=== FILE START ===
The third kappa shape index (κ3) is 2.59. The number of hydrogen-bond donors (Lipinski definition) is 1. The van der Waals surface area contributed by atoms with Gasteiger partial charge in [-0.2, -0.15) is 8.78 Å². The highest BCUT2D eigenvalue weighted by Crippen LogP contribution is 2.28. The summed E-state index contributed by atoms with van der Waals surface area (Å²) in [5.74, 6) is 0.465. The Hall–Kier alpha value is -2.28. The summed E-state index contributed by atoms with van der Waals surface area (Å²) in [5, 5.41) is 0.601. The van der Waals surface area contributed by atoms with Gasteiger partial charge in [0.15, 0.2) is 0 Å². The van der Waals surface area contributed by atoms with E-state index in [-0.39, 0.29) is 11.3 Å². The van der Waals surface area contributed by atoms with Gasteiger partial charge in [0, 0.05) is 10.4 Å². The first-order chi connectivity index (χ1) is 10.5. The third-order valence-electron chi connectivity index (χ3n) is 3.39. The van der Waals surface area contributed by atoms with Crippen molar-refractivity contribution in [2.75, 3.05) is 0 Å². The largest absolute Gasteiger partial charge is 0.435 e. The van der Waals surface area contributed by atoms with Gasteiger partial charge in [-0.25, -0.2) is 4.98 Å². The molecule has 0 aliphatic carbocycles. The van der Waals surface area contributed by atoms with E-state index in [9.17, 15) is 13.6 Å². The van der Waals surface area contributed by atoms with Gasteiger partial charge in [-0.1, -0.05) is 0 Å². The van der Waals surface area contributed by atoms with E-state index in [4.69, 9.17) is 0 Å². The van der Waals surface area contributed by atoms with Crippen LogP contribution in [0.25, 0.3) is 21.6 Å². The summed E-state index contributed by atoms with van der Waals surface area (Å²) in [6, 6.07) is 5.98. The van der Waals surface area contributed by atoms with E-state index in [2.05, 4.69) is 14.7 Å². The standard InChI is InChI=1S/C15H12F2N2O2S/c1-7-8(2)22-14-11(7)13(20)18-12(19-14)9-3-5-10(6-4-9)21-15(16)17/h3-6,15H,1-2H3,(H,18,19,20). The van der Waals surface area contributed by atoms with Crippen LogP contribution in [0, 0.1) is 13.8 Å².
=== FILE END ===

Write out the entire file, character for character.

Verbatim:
The third kappa shape index (κ3) is 2.59. The number of hydrogen-bond donors (Lipinski definition) is 1. The van der Waals surface area contributed by atoms with Gasteiger partial charge in [-0.2, -0.15) is 8.78 Å². The highest BCUT2D eigenvalue weighted by Crippen LogP contribution is 2.28. The summed E-state index contributed by atoms with van der Waals surface area (Å²) in [5.74, 6) is 0.465. The Hall–Kier alpha value is -2.28. The summed E-state index contributed by atoms with van der Waals surface area (Å²) in [5, 5.41) is 0.601. The van der Waals surface area contributed by atoms with Gasteiger partial charge in [0.15, 0.2) is 0 Å². The van der Waals surface area contributed by atoms with E-state index in [-0.39, 0.29) is 11.3 Å². The van der Waals surface area contributed by atoms with Gasteiger partial charge in [0, 0.05) is 10.4 Å². The first-order chi connectivity index (χ1) is 10.5. The third-order valence-electron chi connectivity index (χ3n) is 3.39. The van der Waals surface area contributed by atoms with Crippen molar-refractivity contribution in [2.75, 3.05) is 0 Å². The largest absolute Gasteiger partial charge is 0.435 e. The van der Waals surface area contributed by atoms with Gasteiger partial charge in [-0.25, -0.2) is 4.98 Å². The molecule has 0 aliphatic carbocycles. The van der Waals surface area contributed by atoms with E-state index in [9.17, 15) is 13.6 Å². The van der Waals surface area contributed by atoms with Gasteiger partial charge in [-0.1, -0.05) is 0 Å². The van der Waals surface area contributed by atoms with E-state index in [4.69, 9.17) is 0 Å². The van der Waals surface area contributed by atoms with Crippen LogP contribution in [0.25, 0.3) is 21.6 Å². The summed E-state index contributed by atoms with van der Waals surface area (Å²) in [6, 6.07) is 5.98. The van der Waals surface area contributed by atoms with E-state index in [2.05, 4.69) is 14.7 Å². The standard InChI is InChI=1S/C15H12F2N2O2S/c1-7-8(2)22-14-11(7)13(20)18-12(19-14)9-3-5-10(6-4-9)21-15(16)17/h3-6,15H,1-2H3,(H,18,19,20). The van der Waals surface area contributed by atoms with Crippen LogP contribution in [0, 0.1) is 13.8 Å².